Debt Consolidation


Five Debt Consolidation Steps to Make Life Easier

Debt consolidation can be a powerful tool for getting control of your finances, but only if you have a long-term plan and the discipline to stick with it. Perhaps the best news about debt consolidation is that recent lows in interest rates offer a rare opportunity to really save some money. If you want to get started, here are five steps that can help make debt consolidation work for you.

  1. Identify your high-cost debt. Identify all your sources of debt--mortgages, car loans, student loans, credit cards, etc. Now, list the interest rate you are paying on each one. Knowing the cost of your existing debt will give you a yardstick for measuring how much you might be able to save with a debt consolidation loan.
  2. Shop for lower rates. Next, shop for lower rates. Mortgage interest rates recently reached an all-time low, so there is a golden opportunity to save money if you can consolidate debt by refinancing your mortgage. However, if you are not able to secure a new loan at this time, don't despair. There are other debt consolidation steps you can take.
  3. Prioritize debt payments by cost. Take that list of current debts and rank them from the highest to lowest interest rates. The debts at the top of the list are costing you the most and should be the first priority for repayment. If you are able to access some home equity by refinancing your mortgage, use it to pay off these debts first. If you are not able to refinance at this time, then target those highest-cost debts for the biggest monthly payments. This way, you will see your debt burden gradually shift more toward lower-cost sources of debt.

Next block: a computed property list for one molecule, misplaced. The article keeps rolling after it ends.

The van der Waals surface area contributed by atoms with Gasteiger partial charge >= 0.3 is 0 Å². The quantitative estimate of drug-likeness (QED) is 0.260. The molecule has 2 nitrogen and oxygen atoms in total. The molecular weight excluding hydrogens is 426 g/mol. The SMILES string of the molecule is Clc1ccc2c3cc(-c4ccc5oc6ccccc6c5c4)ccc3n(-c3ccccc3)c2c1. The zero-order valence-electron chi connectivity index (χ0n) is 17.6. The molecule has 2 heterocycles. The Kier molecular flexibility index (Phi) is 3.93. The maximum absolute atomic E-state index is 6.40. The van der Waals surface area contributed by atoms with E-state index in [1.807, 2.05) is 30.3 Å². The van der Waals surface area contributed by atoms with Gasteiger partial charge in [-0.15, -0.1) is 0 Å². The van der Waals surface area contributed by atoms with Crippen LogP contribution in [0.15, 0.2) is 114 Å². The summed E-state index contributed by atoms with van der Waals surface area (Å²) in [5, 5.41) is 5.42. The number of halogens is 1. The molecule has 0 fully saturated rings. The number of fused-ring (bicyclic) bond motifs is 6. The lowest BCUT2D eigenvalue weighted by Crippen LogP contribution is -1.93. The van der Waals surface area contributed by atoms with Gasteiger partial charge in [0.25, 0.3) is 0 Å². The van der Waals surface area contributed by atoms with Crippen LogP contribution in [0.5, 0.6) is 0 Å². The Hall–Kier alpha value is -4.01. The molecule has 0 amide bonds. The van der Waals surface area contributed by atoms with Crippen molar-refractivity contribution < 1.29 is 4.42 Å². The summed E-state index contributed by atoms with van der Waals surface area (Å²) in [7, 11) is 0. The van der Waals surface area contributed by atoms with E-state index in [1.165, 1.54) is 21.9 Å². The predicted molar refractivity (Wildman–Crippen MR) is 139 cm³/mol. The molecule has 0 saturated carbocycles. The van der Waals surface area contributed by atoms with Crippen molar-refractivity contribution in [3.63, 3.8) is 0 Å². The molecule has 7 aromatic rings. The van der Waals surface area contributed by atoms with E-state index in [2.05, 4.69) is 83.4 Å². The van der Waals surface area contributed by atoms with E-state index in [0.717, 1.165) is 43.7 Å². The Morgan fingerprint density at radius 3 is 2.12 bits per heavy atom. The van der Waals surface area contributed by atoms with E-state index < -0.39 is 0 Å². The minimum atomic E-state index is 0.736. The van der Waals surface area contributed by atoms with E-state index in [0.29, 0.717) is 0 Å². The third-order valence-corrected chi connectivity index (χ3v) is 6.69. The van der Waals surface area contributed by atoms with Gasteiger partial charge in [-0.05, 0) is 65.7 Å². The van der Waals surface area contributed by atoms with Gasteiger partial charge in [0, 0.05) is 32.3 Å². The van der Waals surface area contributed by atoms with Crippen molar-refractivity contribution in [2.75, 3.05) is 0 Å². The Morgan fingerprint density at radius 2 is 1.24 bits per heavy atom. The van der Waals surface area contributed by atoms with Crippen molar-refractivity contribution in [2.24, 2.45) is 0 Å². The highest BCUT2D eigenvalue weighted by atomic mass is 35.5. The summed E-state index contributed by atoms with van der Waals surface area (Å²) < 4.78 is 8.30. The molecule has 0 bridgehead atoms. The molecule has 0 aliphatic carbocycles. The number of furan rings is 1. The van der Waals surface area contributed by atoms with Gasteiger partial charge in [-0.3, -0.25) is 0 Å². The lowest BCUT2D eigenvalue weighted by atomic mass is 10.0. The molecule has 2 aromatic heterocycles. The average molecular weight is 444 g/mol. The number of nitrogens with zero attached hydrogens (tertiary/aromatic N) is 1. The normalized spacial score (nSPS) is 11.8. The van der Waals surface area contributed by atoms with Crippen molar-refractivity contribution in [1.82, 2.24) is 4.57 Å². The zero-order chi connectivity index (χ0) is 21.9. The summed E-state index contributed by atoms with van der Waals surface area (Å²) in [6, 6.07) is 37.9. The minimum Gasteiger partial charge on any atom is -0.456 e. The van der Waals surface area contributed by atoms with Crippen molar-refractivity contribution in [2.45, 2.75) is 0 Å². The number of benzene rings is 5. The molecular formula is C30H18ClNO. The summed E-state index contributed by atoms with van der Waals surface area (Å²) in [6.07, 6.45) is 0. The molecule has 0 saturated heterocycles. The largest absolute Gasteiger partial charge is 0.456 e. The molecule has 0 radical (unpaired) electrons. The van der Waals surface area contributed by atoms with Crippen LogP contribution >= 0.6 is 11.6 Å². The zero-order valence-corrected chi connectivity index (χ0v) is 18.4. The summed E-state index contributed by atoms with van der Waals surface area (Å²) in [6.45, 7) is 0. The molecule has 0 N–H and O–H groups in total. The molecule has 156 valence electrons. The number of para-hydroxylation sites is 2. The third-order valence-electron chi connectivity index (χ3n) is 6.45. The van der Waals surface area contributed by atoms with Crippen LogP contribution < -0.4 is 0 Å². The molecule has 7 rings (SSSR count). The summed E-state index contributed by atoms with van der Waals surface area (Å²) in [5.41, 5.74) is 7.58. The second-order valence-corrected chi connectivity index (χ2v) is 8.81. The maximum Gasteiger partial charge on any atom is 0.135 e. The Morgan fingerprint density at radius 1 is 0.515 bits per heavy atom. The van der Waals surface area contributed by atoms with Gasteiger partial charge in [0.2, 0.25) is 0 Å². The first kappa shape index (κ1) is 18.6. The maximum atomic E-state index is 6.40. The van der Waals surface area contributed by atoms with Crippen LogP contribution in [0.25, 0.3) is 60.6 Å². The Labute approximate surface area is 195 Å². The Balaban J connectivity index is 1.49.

4. Budget to stay within your income. It's important to understand that the purpose of debt consolidation is not simply to free up credit balances so you can run up more debt. Once you've identified your payments, formulate a strict household budget to meet those payments without running up new debt.
  5. Improve your credit rating and shop for rates again. Once you've started to make some progress, check back to shop for rates again. An improving credit history might make you eligible for loans or lower interest rates that were not available to you before.

Each of these debt consolidation steps will help you work toward a life of manageable debt, and the savings available from today's low interest rates should be a strong incentive to get started. Shop for rates on this Web site to see how much you stand to gain by getting started.


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